Left ventricular assist device support

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Inability to discontinue cardiopulmonary bypass has become an infrequent occurrence because of improved intraoperative myocardial protection with cardioplegia and the use of cardiotonics, peripheral dilators, and intraaortic balloon pumping (IABP). For the patient who cannot be removed from bypass despite these aids, the left ventricular assist device (LVAD) is the last resort. We report the successful use of the LVAD in a patient who could not be weaned from cardiopulmonary bypass after revascularization surgery despite all other modes of therapy.

Case report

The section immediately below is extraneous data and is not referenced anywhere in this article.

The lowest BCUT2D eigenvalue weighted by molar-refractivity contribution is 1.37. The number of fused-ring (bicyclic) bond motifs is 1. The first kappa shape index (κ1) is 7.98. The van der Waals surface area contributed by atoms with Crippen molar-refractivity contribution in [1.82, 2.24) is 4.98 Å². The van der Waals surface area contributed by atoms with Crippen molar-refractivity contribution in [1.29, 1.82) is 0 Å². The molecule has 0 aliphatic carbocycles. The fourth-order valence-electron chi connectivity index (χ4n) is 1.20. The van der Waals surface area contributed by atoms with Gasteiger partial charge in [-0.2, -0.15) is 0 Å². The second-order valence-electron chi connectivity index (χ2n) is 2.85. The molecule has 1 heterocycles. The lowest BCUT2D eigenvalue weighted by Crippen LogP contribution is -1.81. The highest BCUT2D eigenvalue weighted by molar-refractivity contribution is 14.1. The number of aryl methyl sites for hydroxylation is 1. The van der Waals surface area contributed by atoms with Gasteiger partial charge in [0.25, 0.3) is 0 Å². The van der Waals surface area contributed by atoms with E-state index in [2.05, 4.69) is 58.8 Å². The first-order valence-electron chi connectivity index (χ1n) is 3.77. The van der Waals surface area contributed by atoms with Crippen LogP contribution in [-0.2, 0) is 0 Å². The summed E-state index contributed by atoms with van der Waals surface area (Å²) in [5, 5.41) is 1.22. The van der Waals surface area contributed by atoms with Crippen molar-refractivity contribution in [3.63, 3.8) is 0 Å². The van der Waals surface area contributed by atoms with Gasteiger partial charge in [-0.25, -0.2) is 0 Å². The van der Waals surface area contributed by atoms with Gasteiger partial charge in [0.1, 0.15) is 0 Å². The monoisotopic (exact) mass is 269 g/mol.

A 68-year-old white man with NYHA class IV angina and a prior myocardial infarction was found at cardiac catheterization to have total obstruction of the right coronary artery, 95% left main trunk obstruction, total occlusion of the anterior descending coronary artery, and 90% stenosis of the circumflex. The ventricular function was severely and diffusely impaired with an end-diastolic pressure of 36 mm Hg and an ejection fraction of 30%. On the morning of surgery, immediately before the induction of anesthesia, the patient had chest pain with transient electrocardiographic changes. Anesthesia was induced and he was rapidly placed on cardiopulmonary bypass. Surgery was performed; mild systemic hypothermia (32 C), topical hypothermia, and cardioplegia were used. The anterior descending and distal right coronary arteries were totally occluded and ungraftable. The diagonal branch, running parallel to the anterior descending artery, was 1.5 mm in diameter and of good quality. The lateral and posterolateral circumflex arteries were about 2.0 mm in diameter and of good quality. Aortocoronary saphenous vein bypass grafts were . . .



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